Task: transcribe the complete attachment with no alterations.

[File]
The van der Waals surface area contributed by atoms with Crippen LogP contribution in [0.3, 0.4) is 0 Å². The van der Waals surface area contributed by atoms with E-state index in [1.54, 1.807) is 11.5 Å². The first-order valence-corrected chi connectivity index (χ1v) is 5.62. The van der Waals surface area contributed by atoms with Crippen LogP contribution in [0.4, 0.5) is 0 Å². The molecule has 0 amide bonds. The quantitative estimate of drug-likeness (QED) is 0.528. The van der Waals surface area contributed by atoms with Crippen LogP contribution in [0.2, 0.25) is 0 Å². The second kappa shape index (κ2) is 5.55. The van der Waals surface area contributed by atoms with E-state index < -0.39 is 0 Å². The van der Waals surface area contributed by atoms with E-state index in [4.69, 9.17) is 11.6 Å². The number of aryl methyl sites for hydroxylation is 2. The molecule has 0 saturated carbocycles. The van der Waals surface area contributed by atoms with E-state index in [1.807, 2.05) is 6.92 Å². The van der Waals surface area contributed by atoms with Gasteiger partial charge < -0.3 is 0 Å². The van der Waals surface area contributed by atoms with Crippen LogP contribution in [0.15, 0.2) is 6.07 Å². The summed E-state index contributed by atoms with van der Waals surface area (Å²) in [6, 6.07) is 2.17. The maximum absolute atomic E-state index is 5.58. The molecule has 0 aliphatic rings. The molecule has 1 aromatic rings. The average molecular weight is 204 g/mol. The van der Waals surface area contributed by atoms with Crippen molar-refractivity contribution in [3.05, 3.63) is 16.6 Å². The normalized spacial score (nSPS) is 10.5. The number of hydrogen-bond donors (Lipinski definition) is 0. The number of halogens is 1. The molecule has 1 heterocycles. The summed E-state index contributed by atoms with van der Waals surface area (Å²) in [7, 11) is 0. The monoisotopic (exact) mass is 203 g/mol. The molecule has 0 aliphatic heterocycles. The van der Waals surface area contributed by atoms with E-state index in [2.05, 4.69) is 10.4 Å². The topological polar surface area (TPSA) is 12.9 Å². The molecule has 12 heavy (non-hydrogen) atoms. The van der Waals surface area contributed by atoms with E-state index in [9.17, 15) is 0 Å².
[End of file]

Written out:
The van der Waals surface area contributed by atoms with Crippen LogP contribution in [0.3, 0.4) is 0 Å². The van der Waals surface area contributed by atoms with E-state index in [1.54, 1.807) is 11.5 Å². The first-order valence-corrected chi connectivity index (χ1v) is 5.62. The van der Waals surface area contributed by atoms with Crippen LogP contribution in [0.4, 0.5) is 0 Å². The molecule has 0 amide bonds. The quantitative estimate of drug-likeness (QED) is 0.528. The van der Waals surface area contributed by atoms with Crippen LogP contribution in [0.2, 0.25) is 0 Å². The second kappa shape index (κ2) is 5.55. The van der Waals surface area contributed by atoms with E-state index < -0.39 is 0 Å². The van der Waals surface area contributed by atoms with E-state index in [4.69, 9.17) is 11.6 Å². The number of aryl methyl sites for hydroxylation is 2. The molecule has 0 saturated carbocycles. The van der Waals surface area contributed by atoms with E-state index in [1.807, 2.05) is 6.92 Å². The van der Waals surface area contributed by atoms with Gasteiger partial charge < -0.3 is 0 Å². The van der Waals surface area contributed by atoms with Crippen LogP contribution in [0.15, 0.2) is 6.07 Å². The summed E-state index contributed by atoms with van der Waals surface area (Å²) in [6, 6.07) is 2.17. The maximum absolute atomic E-state index is 5.58. The molecule has 0 aliphatic rings. The molecule has 1 aromatic rings. The average molecular weight is 204 g/mol. The van der Waals surface area contributed by atoms with Crippen molar-refractivity contribution in [3.05, 3.63) is 16.6 Å². The normalized spacial score (nSPS) is 10.5. The number of hydrogen-bond donors (Lipinski definition) is 0. The number of halogens is 1. The molecule has 1 heterocycles. The summed E-state index contributed by atoms with van der Waals surface area (Å²) in [7, 11) is 0. The monoisotopic (exact) mass is 203 g/mol. The molecule has 0 aliphatic heterocycles. The van der Waals surface area contributed by atoms with E-state index in [2.05, 4.69) is 10.4 Å². The topological polar surface area (TPSA) is 12.9 Å². The molecule has 12 heavy (non-hydrogen) atoms. The van der Waals surface area contributed by atoms with E-state index in [9.17, 15) is 0 Å².